Annette Hess’ The German House (expertly translated by Elisabeth Lauffer) is a deeply uncomfortable read. It’s supposed to be. As protagonist Eva Bruhns works as a translator at a trial modeled on the Frankfurt Auschwitz Trials, she finds that the very human impulse to avoid conflict, to let bygones be bygones, has become a national pathology. But, unlike so many of the people if her life, Eva finds that she can’t let history be swept under the rug anymore…especially when she finds her own direct connection to the Holocaust.
I’ve read both fiction and nonfiction about the historical failure for survivors and victims of the Holocaust to find justice. The Allies geared up to fight the Cold War almost before the end of World War II. Programs like Operation Paperclip and Vatican ratlines allowed dozens, even hundreds, of war criminals to escape. Some were allowed to stay in Germany, to take up their civilian lives as if nothing had ever happened. Post-war tribunals were under pressure to wrap up quickly and sentences could be outrageously short for criminals who weren’t in the top tier. When a new wave of trials began in the 1960s, I’m sure it felt like a shock to people who thought they had successfully escaped justice and for their children, who had never been told what their parents did during the war.
Eva Bruhns did not know what her parents did during the war. Her biggest concern at the beginning of The German House is trying to get her boyfriend to finally propose. After yet another disappointing evening in which said boyfriend once more fails to ask the question, Eva is asked to translate for Polish witnesses at a trial. When she takes the job, everyone tries to talk her out of it. Her parents tell her to let things go and not dig up the past. Her fiancé (after he finally does pop the question) tells her to quit because it’s “not good for her nerves.” I took a strong dislike to the fiancé after he went to Eva’s boss and asked him to fire her. Thankfully, Eva turns out to be braver than anyone else in The German House. She keeps working. And when she discovers her own connection to the crimes of Auschwitz, I admired her all the more because learning about these secrets spurred Eva to consider how far the blame might go. Is the next generation guilty for keeping their parents’ secrets?
As if this weren’t enough plot, there is also a very disturbing subplot involving Eva’s older sister. (At times, the book seems overstuffed.) The just thing to do in this plot, as with the larger story, would be to clear the air, to punish the criminal, and to make sure the crime never happens again. But the embarrassment, the questions about how this could have happened, the emotional discomfort all conspire to keep things quiet. The German House is an infuriating read. To an outsider, who doesn’t have any emotional or historical baggage, it is incomprehensible to think that justice would lose out to the feeling of not making a fuss. But then, I can think of people in my own country who don’t want to consider the idea of slavery reparations or who don’t want to discuss the genocides of indigenous people in the Americas because it makes them uncomfortable.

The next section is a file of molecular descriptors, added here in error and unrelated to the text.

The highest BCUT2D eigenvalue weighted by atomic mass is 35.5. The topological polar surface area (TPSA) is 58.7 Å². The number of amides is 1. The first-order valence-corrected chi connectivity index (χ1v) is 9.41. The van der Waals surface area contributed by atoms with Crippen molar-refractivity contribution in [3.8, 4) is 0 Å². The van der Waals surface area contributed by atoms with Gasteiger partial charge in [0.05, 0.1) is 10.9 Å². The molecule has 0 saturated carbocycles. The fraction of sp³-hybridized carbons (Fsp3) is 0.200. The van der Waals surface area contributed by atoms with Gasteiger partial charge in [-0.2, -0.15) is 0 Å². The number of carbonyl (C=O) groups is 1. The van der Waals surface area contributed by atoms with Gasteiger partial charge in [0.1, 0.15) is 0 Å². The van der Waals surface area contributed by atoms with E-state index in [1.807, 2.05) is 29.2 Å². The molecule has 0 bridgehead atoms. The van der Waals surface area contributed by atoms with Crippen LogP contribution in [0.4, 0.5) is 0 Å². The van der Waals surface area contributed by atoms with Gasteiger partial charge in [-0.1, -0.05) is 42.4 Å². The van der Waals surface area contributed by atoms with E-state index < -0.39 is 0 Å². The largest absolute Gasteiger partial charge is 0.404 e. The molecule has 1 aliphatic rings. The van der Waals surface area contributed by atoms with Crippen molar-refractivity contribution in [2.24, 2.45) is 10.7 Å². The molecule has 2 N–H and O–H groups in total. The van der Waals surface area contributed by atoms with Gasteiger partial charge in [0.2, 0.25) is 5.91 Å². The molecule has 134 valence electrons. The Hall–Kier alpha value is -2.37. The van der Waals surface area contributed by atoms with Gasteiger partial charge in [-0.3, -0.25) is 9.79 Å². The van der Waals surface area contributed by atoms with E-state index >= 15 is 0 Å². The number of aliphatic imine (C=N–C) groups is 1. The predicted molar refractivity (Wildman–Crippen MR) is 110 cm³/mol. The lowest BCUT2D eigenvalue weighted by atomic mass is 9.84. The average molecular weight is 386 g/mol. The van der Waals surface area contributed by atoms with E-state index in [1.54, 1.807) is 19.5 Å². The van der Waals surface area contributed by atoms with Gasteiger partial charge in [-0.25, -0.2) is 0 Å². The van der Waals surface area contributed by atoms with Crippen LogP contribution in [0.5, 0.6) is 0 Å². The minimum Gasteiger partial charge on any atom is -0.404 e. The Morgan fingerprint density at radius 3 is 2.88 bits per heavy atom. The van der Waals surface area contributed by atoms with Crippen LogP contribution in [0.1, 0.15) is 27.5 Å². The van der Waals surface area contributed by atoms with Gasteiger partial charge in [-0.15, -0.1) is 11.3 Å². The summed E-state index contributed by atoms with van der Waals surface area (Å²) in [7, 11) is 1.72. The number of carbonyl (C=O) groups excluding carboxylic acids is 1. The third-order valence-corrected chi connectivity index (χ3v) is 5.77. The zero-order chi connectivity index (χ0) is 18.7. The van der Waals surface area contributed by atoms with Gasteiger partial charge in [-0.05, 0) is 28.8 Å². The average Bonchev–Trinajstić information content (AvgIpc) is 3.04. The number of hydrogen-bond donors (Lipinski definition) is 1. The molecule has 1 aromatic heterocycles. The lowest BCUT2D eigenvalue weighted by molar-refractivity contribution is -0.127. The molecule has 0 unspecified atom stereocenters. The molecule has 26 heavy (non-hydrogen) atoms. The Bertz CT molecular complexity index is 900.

There are no easy answers in The German House. It’s true that the crimes of the Holocaust are so monumental that there is no adequate punishment or redress for them. It’s true that a lot of time had passed. It’s also true that it is hard to take responsibility for unprecedented crimes against humanity. Even though all of that is true, The German House is a stark portrayal of the evil that ostensibly good people can do when they can’t bring themselves to do the difficult but just thing of exposing criminals in their midst and seeing to the punishment of those criminals. The ending of this novel is the perfect last slap in the face to make sure the lesson sinks in.
I received a free copy of this book from the publisher via NetGalley, for review consideration.